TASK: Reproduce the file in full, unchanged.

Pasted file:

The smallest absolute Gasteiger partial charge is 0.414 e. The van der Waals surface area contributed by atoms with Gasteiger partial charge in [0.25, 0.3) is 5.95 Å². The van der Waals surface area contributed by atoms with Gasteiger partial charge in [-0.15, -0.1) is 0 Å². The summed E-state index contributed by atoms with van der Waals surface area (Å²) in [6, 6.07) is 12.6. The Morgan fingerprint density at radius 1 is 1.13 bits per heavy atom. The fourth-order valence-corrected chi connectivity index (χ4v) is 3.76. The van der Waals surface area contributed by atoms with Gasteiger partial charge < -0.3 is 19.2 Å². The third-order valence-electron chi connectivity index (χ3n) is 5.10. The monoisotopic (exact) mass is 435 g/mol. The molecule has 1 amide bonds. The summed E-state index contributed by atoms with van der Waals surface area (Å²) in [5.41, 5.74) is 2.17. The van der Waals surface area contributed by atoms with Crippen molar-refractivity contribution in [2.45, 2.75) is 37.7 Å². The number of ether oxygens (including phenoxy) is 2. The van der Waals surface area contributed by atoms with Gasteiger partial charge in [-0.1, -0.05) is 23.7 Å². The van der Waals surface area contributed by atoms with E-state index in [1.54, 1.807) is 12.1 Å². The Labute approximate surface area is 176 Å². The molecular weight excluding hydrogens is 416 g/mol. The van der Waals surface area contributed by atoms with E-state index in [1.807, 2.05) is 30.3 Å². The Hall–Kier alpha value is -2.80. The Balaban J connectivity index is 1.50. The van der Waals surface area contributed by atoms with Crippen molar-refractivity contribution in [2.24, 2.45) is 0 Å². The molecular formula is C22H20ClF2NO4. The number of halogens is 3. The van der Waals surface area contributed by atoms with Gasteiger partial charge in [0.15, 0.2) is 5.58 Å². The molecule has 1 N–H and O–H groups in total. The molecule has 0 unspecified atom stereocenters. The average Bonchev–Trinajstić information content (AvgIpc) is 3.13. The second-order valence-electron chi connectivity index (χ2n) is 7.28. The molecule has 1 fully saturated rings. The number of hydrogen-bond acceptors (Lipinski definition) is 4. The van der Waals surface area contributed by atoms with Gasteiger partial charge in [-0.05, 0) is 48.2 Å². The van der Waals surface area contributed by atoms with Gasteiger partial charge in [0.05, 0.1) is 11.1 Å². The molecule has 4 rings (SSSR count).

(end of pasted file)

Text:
The smallest absolute Gasteiger partial charge is 0.414 e. The van der Waals surface area contributed by atoms with Gasteiger partial charge in [0.25, 0.3) is 5.95 Å². The van der Waals surface area contributed by atoms with Gasteiger partial charge in [-0.15, -0.1) is 0 Å². The summed E-state index contributed by atoms with van der Waals surface area (Å²) in [6, 6.07) is 12.6. The Morgan fingerprint density at radius 1 is 1.13 bits per heavy atom. The fourth-order valence-corrected chi connectivity index (χ4v) is 3.76. The van der Waals surface area contributed by atoms with Gasteiger partial charge < -0.3 is 19.2 Å². The third-order valence-electron chi connectivity index (χ3n) is 5.10. The monoisotopic (exact) mass is 435 g/mol. The molecule has 1 amide bonds. The summed E-state index contributed by atoms with van der Waals surface area (Å²) in [5.41, 5.74) is 2.17. The van der Waals surface area contributed by atoms with Crippen molar-refractivity contribution in [2.45, 2.75) is 37.7 Å². The number of ether oxygens (including phenoxy) is 2. The van der Waals surface area contributed by atoms with Gasteiger partial charge in [-0.1, -0.05) is 23.7 Å². The van der Waals surface area contributed by atoms with E-state index in [1.54, 1.807) is 12.1 Å². The Labute approximate surface area is 176 Å². The molecular weight excluding hydrogens is 416 g/mol. The van der Waals surface area contributed by atoms with E-state index in [1.807, 2.05) is 30.3 Å². The Hall–Kier alpha value is -2.80. The Balaban J connectivity index is 1.50. The van der Waals surface area contributed by atoms with Crippen molar-refractivity contribution in [2.24, 2.45) is 0 Å². The molecular formula is C22H20ClF2NO4. The number of halogens is 3. The van der Waals surface area contributed by atoms with Gasteiger partial charge in [0.15, 0.2) is 5.58 Å². The molecule has 1 N–H and O–H groups in total. The molecule has 0 unspecified atom stereocenters. The average Bonchev–Trinajstić information content (AvgIpc) is 3.13. The second-order valence-electron chi connectivity index (χ2n) is 7.28. The molecule has 1 fully saturated rings. The number of hydrogen-bond acceptors (Lipinski definition) is 4. The van der Waals surface area contributed by atoms with Gasteiger partial charge in [-0.05, 0) is 48.2 Å². The van der Waals surface area contributed by atoms with Gasteiger partial charge in [0.05, 0.1) is 11.1 Å². The molecule has 4 rings (SSSR count).